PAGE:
Our challenge is to honor and preserve Olmsted’s legacy

Advocacy needed for Public Lands Preservation Act

With the pandemic, climate crisis and deepening political divisions, we have never needed our parks and forests more for respite, carbon capture and storage and common ground, as we are reminded. Malcolm Gay’s story of the legacy of Frederick Law Olmsted (“A Green Gem Burnished Again,” page A1, June 12). Development pressures threaten these sanctuaries, and we have an immediate opportunity to protect these lands more permanently.

The Public Lands Preservation Act prevents the sale of these lands without providing a substitute of equal value in terms of size, value, location and natural resources. For the state to reach its goal of carbon neutrality by 2050, we must preserve these lands. Their value as a balm for contemporary ills is evident from the substantial increase in resident visits since the start of the pandemic.

Unfortunately, the Senate version omits this protection and allows the sale of these lands, undermining the purpose of the PLPA. Massachusetts residents should inform Senate Speaker Karen Spilka and their elected Senator and Representative of the Legislative Assembly that the state must adopt H.852, which protects our intact natural heritage.

Karl Dziura

Tracey Noble


Lawmakers Should Take Steps To Polish Emerald Necklace, Other Areas

Regarding “Maps: What Boston Could Have Looked Like Had Olmsted’s Original Plans Had Been Realized” (BostonGlobe.com, June 12): Egalitarian public green space is the living legacy of Frederick Law Olmsted’s vision for the boston emerald necklace. But much of his work has been eroded or never fully realized.

Currently three Bills are before the Legislative Assembly that would provide funding and policies to protect, expand and restore the Emerald Necklace and lands and waters across the Commonwealth.

The Public Lands Protection Act would require that developments on protected public lands be replaced with lands of equivalent environmental and community value.

Significant portions of the original Emerald Necklace have disappeared or been defaced due to public works projects, including Wood Island Park in East Boston, the Charlesgate Corridor in Fenway, and the Shattuck Hospital Complex in Franklin Park.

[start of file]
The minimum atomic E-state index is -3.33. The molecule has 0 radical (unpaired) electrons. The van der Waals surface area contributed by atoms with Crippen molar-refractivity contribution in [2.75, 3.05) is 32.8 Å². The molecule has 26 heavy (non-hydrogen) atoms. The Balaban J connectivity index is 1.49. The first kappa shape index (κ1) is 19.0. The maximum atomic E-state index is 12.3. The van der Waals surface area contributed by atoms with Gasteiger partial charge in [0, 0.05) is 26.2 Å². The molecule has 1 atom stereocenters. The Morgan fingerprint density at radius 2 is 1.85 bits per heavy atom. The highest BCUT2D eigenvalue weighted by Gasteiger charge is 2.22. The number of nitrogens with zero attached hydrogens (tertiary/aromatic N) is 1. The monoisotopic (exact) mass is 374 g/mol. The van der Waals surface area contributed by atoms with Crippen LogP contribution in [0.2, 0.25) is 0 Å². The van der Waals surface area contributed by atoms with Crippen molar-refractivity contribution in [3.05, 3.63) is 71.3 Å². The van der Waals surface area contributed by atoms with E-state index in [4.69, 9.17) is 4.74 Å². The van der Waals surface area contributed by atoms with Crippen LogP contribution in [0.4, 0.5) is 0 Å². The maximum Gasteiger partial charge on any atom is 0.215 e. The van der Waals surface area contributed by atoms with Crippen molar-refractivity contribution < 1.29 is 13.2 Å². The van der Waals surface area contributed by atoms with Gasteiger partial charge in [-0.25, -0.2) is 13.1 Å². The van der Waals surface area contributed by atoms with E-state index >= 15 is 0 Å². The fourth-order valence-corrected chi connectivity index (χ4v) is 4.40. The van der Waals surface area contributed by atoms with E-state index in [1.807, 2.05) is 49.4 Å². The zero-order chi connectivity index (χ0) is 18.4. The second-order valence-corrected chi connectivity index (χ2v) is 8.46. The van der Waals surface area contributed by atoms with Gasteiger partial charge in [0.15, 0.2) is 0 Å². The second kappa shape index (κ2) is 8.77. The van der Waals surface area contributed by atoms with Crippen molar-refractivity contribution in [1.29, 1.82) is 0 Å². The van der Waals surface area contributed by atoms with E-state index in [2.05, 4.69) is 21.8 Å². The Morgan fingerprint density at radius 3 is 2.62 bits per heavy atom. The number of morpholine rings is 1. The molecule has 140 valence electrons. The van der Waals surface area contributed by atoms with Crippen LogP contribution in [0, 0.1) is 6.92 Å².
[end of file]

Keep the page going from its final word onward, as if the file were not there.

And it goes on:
A second option would be to amend the Economic Development Bill to allocate strong funding from the American Recovery Plan Act and other sources to support the acquisition and restoration of ecologically valuable land.

A third bill would increase the cap on the conservation land tax incentive program, which allows private landowners to donate conservation land and save funds for the state.

We urge residents to reach out to lawmakers to urge action before this session closes in late July.

Steve Long

Director of Policy and Partnerships, Massachusetts

Nature conservation


Invest in cleaning up the Muddy River

Thank you for Malcolm Gay’s wonderful front-page story on the 200th anniversary of Frederick Law Olmsted’s birth and his incredible legacy with the Emerald Necklace. As the article noted, however, the job is not done. Not only are some areas of the Emerald Necklace bisected by noise, pollution and car traffic, which Olmsted never anticipated or designed, but the River Muddy, which he reshaped in order to reduce floods and fight against waste water discharges, is the most polluted. tributary of the Charles River. In 2020, our organization rated it a D minus for E. coli, cyanobacteria, and combined sewer overflows. Truly realizing the potential of Olmsted’s vision for this urban park oasis must include making the necessary investments to clean up the Muddy River.

Emily Norton

Executive Director

Charles River Watershed Association


About Andrew Estofan

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